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Weathering the Storm: Hurricanes and Birth Outcomes

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  • Janet Currie
  • Maya Rossin-Slater

Abstract

A growing literature suggests that stressful events in pregnancy can have negative effects on birth outcomes. Some of the estimates in this literature may be affected by small samples, omitted variables, endogenous mobility in response to disasters, and errors in the measurement of gestation, as well as by a mechanical correlation between longer gestation and the probability of having been exposed. We use millions of individual birth records to examine the effects of exposure to hurricanes during pregnancy. The data allow us to measure outcomes precisely and to follow the same mother over time; we also suggest estimation methods that correct for omitted unobserved fixed characteristics of the mother, endogenous moving in response to storms, and the above mentioned correlation between gestation length and exposure. We find that exposure to a hurricane during pregnancy increases the probability of complications of labor and delivery, and of abnormal conditions of the newborn such as being on a ventilator more than 30 minutes and meconium aspiration syndrome. Although we do not directly measure stress, our results are supportive of the idea that stressful events in pregnancy can damage the health of the fetus. However our results suggest that the effects may be subtle and not readily apparent in terms of widely-used metrics such as birth weight and gestation.

Suggested Citation

  • Janet Currie & Maya Rossin-Slater, 2012. "Weathering the Storm: Hurricanes and Birth Outcomes," NBER Working Papers 18070, National Bureau of Economic Research, Inc.
  • Handle: RePEc:nbr:nberwo:18070
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    References listed on IDEAS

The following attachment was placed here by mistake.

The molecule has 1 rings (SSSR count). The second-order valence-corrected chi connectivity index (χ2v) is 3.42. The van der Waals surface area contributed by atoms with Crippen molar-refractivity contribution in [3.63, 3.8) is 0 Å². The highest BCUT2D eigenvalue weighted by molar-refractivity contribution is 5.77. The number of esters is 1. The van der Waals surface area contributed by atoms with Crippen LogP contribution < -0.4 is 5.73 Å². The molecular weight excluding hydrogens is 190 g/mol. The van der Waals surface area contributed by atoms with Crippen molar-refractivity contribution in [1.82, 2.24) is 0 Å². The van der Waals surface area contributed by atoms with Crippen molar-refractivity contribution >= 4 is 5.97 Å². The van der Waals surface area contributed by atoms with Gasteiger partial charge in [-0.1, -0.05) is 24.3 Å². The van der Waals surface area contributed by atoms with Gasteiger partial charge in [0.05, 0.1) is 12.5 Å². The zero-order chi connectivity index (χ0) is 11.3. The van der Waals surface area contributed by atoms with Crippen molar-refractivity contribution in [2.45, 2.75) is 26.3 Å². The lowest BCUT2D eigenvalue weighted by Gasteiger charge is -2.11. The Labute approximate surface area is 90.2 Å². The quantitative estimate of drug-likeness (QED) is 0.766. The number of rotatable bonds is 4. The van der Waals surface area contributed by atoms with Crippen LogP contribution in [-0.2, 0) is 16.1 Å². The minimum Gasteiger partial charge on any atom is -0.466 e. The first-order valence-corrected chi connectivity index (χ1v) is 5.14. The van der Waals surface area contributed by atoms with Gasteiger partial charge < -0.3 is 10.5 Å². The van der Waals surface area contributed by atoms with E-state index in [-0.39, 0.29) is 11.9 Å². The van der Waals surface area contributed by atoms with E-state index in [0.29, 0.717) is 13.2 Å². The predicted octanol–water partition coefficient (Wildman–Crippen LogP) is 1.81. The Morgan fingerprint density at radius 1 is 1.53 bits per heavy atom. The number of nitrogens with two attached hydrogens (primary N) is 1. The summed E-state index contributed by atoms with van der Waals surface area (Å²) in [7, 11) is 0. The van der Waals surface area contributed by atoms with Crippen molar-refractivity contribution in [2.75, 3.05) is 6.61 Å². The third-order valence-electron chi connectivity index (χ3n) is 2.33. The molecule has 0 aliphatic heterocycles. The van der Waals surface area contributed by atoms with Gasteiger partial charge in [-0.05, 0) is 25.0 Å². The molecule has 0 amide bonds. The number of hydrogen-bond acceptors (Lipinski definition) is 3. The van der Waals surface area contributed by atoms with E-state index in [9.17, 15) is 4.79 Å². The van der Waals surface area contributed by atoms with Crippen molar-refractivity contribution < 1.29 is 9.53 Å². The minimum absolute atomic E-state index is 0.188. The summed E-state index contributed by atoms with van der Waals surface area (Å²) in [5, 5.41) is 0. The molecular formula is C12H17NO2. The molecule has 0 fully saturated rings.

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    1. Yang Dean, 2008. "Coping with Disaster: The Impact of Hurricanes on International Financial Flows, 1970-2002," The B.E. Journal of Economic Analysis & Policy, De Gruyter, vol. 8(1), pages 1-45, June.
    2. Almond, Douglas & Currie, Janet, 2011. "Human Capital Development before Age Five," Handbook of Labor Economics, Elsevier.
    3. Sandra E. Black & Paul J. Devereux & Kjell G. Salvanes, 2007. "From the Cradle to the Labor Market? The Effect of Birth Weight on Adult Outcomes," The Quarterly Journal of Economics, Oxford University Press, vol. 122(1), pages 409-439.
    4. Emilia Simeonova, 2009. "Out of Sight, Out of Mind? The Impact of Natural Disasters on Pregnancy Outcomes," CESifo Working Paper Series 2814, CESifo Group Munich.
    5. Kasey S. Buckles & Daniel M. Hungerman, 2013. "Season of Birth and Later Outcomes: Old Questions, New Answers," The Review of Economics and Statistics, MIT Press, vol. 95(3), pages 711-724, July.
    6. Janet Currie, 2011. "Inequality at Birth: Some Causes and Consequences," American Economic Review, American Economic Association, vol. 101(3), pages 1-22, May.
    7. Janet Currie & Matthew Neidell, 2005. "Air Pollution and Infant Health: What Can We Learn from California's Recent Experience?," The Quarterly Journal of Economics, Oxford University Press, vol. 120(3), pages 1003-1030.
    8. Olivier DeschĂȘnes & Enrico Moretti, 2009. "Extreme Weather Events, Mortality, and Migration," The Review of Economics and Statistics, MIT Press, vol. 91(4), pages 659-681, November.
    9. Jeffrey R Kling & Jeffrey B Liebman & Lawrence F Katz, 2007. "Experimental Analysis of Neighborhood Effects," Econometrica, Econometric Society, vol. 75(1), pages 83-119, January.
    10. Florencia Torche, 2011. "The Effect of Maternal Stress on Birth Outcomes: Exploiting a Natural Experiment," Demography, Springer;Population Association of America (PAA), vol. 48(4), pages 1473-1491, November.
    11. Strobl, Eric, 2012. "The economic growth impact of natural disasters in developing countries: Evidence from hurricane strikes in the Central American and Caribbean regions," Journal of Development Economics, Elsevier, vol. 97(1), pages 130-141.
    12. Adriana Camacho, 2008. "Stress and Birth Weight: Evidence from Terrorist Attacks," American Economic Review, American Economic Association, vol. 98(2), pages 511-515, May.
    13. Douglas Almond & Janet Currie, 2011. "Killing Me Softly: The Fetal Origins Hypothesis," Journal of Economic Perspectives, American Economic Association, vol. 25(3), pages 153-172, Summer.
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    JEL classification:

    • I12 - Health, Education, and Welfare - - Health - - - Health Behavior

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